This paper studies strategies to model word formation in NMT using rich linguistic information, namely a word segmentation approach that goes beyond splitting into substrings by considering fusional morphology. Our linguistically sound segmentation is combined with a method for target-side inflection to accommodate modeling word formation. The best system variants employ source-side morphological analysis and model complex target-side words, improving over a standard system.

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Proceedings of the Fifth Conference on Machine Translation
Loïc Barrault | Ondřej Bojar | Fethi Bougares | Rajen Chatterjee | Marta R. Costa-jussà | Christian Federmann | Mark Fishel | Alexander Fraser | Yvette Graham | Paco Guzman | Barry Haddow | Matthias Huck | Antonio Jimeno Yepes | Philipp Koehn | André Martins | Makoto Morishita | Christof Monz | Masaaki Nagata | Toshiaki Nakazawa | Matteo Negri
Proceedings of the Fifth Conference on Machine Translation

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Findings of the WMT 2020 Shared Tasks in Unsupervised MT and Very Low Resource Supervised MT
Alexander Fraser
Proceedings of the Fifth Conference on Machine Translation

We describe the WMT 2020 Shared Tasks in Unsupervised MT and Very Low Resource Supervised MT. In both tasks, the community studied German to Upper Sorbian and Upper Sorbian to German MT, which is a very realistic machine translation scenario (unlike the simulated scenarios used in particular in much of the unsupervised MT work in the past). We were able to obtain most of the digital data available for Upper Sorbian, a minority language of Germany, which was the original motivation for the Unsupervised MT shared task. As we were defining the task, we also obtained a small amount of parallel data (about 60000 parallel sentences), allowing us to offer a Very Low Resource Supervised MT task as well. Six primary systems participated in the unsupervised shared task, two of these systems used additional data beyond the data released by the organizers. Ten primary systems participated in the very low resource supervised task. The paper discusses the background, presents the tasks and results, and discusses best practices for the future.

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The LMU Munich System for the WMT 2020 Unsupervised Machine Translation Shared Task
Alexandra Chronopoulou | Dario Stojanovski | Viktor Hangya | Alexander Fraser
Proceedings of the Fifth Conference on Machine Translation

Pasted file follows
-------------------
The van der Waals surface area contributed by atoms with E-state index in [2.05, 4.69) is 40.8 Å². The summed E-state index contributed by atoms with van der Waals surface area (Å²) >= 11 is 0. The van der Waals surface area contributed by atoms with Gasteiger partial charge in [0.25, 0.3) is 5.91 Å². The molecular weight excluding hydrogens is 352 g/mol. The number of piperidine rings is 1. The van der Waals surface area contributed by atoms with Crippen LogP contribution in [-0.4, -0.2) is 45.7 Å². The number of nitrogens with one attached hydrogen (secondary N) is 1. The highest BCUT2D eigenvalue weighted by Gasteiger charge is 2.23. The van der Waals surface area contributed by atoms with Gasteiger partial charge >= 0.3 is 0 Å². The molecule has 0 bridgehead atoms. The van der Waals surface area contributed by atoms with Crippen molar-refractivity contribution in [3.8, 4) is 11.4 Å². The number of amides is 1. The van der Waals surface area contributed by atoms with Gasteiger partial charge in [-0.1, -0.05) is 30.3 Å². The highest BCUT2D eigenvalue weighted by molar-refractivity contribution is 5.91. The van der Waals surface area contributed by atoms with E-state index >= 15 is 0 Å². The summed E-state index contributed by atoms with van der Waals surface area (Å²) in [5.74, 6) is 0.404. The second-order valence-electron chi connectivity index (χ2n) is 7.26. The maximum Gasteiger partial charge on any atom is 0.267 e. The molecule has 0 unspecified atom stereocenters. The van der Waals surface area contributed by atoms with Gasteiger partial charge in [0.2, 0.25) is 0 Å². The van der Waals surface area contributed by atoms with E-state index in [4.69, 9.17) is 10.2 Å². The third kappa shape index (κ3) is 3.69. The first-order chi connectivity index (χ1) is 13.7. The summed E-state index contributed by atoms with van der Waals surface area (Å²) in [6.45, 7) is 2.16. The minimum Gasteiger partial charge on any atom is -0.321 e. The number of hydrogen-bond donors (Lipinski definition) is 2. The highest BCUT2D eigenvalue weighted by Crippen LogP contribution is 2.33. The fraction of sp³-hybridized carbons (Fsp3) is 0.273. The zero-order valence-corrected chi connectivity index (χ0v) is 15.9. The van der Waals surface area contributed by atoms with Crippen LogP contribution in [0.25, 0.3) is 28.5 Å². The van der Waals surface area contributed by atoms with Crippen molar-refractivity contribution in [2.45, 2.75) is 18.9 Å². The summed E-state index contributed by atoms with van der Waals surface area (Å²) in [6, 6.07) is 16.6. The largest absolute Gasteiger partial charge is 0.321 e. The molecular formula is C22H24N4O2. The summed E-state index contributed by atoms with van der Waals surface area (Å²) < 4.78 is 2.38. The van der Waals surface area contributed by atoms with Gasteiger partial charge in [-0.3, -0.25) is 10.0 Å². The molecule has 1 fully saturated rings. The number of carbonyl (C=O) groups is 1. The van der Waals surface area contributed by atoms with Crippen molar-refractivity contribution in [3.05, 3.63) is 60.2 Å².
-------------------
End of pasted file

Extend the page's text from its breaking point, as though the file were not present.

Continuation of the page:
This paper describes the submission of LMU Munich to the WMT 2020 unsupervised shared task, in two language directions, German↔Upper Sorbian. Our core unsupervised neural machine translation (UNMT) system follows the strategy of Chronopoulou et al. (2020), using a monolingual pretrained language generation model (on German) and fine-tuning it on both German and Upper Sorbian, before initializing a UNMT model, which is trained with online backtranslation. Pseudo-parallel data obtained from an unsupervised statistical machine translation (USMT) system is used to fine-tune the UNMT model. We also apply BPE-Dropout to the low resource (Upper Sorbian) data to obtain a more robust system. We additionally experiment with residual adapters and find them useful in the Upper Sorbian→German direction. We explore sampling during backtranslation and curriculum learning to use SMT translations in a more principled way. Finally, we ensemble our best-performing systems and reach a BLEU score of 32.4 on German→Upper Sorbian and 35.2 on Upper Sorbian→German.

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The LMU Munich System for the WMT20 Very Low Resource Supervised MT Task
Jindřich Libovický | Viktor Hangya | Helmut Schmid | Alexander Fraser
Proceedings of the Fifth Conference on Machine Translation

We present our systems for the WMT20 Very Low Resource MT Task for translation between German and Upper Sorbian. For training our systems, we generate synthetic data by both back- and forward-translation. Additionally, we enrich the training data with German-Czech translated from Czech to Upper Sorbian by an unsupervised statistical MT system incorporating orthographically similar word pairs and transliterations of OOV words. Our best translation system between German and Sorbian is based on transfer learning from a Czech-German system and scores 12 to 13 BLEU higher than a baseline system built using the available parallel data only.